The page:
With all the silly character interactions going on, it’s easy to forget there’s some mech action, too. Emphasis is firmly on the ‘some’, as Sakura Wars is primarily a story and romance game – mechs come a distant second to everything else. Usually, towards each chapter’s conclusion, the Flower Division take to the battlefield in their mechs to fight off demons. Bizarrely, these demons battle with mechs and robots of their own.
These fighting sections play similarly to Musou games, made famous by the Dynasty Warriors series and its spinoffs, where you use button combos to fight swarms of enemies. However, Sakura Wars lacks the scale and tactical intrigue possessed by the best in the Musou genre. Here, combos are basic, consisting of two buttons, and enemies are all too easily disposed of. Even during late-game encounters, there’s very little challenge to contend with. Beyond the tepid difficulty, Sakura Wars’ combat feels disappointingly lightweight and hits don’t land with any of the heaviness expected of a giant robot. Granted, the special attacks yield a flashy cutscene before launching, but you still feel like a passive bystander observing the outcome of your controller inputs.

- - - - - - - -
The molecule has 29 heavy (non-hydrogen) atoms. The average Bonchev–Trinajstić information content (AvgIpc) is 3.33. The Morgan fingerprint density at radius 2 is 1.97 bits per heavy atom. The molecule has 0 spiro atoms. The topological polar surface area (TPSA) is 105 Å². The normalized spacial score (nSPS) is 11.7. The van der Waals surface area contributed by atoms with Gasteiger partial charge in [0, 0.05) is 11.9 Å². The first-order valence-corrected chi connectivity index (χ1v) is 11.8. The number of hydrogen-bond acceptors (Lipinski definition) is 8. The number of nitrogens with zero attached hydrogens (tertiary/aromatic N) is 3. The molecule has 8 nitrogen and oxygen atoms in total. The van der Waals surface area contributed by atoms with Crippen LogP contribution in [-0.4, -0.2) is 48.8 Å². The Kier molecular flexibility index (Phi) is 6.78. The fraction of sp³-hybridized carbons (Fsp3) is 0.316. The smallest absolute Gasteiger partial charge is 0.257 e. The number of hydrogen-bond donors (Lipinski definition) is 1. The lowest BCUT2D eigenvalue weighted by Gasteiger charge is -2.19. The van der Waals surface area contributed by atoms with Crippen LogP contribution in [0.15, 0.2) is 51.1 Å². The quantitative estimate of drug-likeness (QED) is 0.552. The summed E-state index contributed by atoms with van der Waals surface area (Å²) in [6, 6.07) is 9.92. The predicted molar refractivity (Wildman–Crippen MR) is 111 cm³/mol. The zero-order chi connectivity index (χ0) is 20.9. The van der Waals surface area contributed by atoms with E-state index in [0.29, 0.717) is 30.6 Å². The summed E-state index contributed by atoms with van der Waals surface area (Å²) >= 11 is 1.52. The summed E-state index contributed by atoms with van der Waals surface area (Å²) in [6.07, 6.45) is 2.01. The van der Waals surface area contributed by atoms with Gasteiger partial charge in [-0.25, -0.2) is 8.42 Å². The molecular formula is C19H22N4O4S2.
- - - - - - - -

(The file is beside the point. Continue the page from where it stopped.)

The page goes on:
Most frustratingly, because Sakura Wars’ mech sections feel dull, they make it feel like you’re being pulled away from the more enjoyable moments – spending time with the characters. This is only exacerbated towards the final couple of chapters, where combat takes priority in addition to the story, which feels like a rush of inadequately foreshadowed moments. Debate among storytellers across all mediums continues to rage about the importance of character versus plot, and while Sakura Wars’ characters are strong, its plot comparatively pales. This is why the more Sakura Wars takes you away from those characters, the more it struggles to capture interest.
Sakura Wars was reviewed on the PS4 with code kindly supplied by 5 Star Games Australia
Adelaide-based Donkey Kong Country evangelist & enthusiast.
Chris writes for Player2.net.au, Vooks, PC PowerPlay and Hyper about games and the wider community.
Also loves the Crows & the Philly Eagles – feel free to say hi!